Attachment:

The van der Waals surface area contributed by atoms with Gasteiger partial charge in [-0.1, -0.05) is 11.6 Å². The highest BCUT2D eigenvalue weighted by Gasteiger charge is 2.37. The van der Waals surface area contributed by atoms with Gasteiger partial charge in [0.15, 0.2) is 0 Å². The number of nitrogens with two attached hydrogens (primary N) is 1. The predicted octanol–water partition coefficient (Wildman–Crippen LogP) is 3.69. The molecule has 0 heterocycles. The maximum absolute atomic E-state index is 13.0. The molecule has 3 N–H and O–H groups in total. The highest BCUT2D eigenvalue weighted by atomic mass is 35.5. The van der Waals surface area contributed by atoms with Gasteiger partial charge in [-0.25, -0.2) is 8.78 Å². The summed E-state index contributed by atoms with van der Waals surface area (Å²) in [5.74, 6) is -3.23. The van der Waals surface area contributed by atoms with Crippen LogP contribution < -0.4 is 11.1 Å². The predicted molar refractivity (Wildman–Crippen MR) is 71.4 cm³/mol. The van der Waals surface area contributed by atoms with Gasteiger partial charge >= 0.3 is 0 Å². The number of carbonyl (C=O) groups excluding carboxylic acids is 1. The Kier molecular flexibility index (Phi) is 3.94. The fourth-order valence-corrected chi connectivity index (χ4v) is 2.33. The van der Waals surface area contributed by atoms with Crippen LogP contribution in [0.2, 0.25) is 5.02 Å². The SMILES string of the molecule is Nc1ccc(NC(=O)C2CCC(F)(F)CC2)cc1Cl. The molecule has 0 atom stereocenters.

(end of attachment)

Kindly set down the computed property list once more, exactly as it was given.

The van der Waals surface area contributed by atoms with Gasteiger partial charge in [-0.1, -0.05) is 11.6 Å². The highest BCUT2D eigenvalue weighted by Gasteiger charge is 2.37. The van der Waals surface area contributed by atoms with Gasteiger partial charge in [0.15, 0.2) is 0 Å². The number of nitrogens with two attached hydrogens (primary N) is 1. The predicted octanol–water partition coefficient (Wildman–Crippen LogP) is 3.69. The molecule has 0 heterocycles. The maximum absolute atomic E-state index is 13.0. The molecule has 3 N–H and O–H groups in total. The highest BCUT2D eigenvalue weighted by atomic mass is 35.5. The van der Waals surface area contributed by atoms with Gasteiger partial charge in [-0.25, -0.2) is 8.78 Å². The summed E-state index contributed by atoms with van der Waals surface area (Å²) in [5.74, 6) is -3.23. The van der Waals surface area contributed by atoms with Crippen LogP contribution < -0.4 is 11.1 Å². The predicted molar refractivity (Wildman–Crippen MR) is 71.4 cm³/mol. The van der Waals surface area contributed by atoms with Gasteiger partial charge >= 0.3 is 0 Å². The number of carbonyl (C=O) groups excluding carboxylic acids is 1. The Kier molecular flexibility index (Phi) is 3.94. The fourth-order valence-corrected chi connectivity index (χ4v) is 2.33. The van der Waals surface area contributed by atoms with Crippen LogP contribution in [0.2, 0.25) is 5.02 Å². The SMILES string of the molecule is Nc1ccc(NC(=O)C2CCC(F)(F)CC2)cc1Cl. The molecule has 0 atom stereocenters.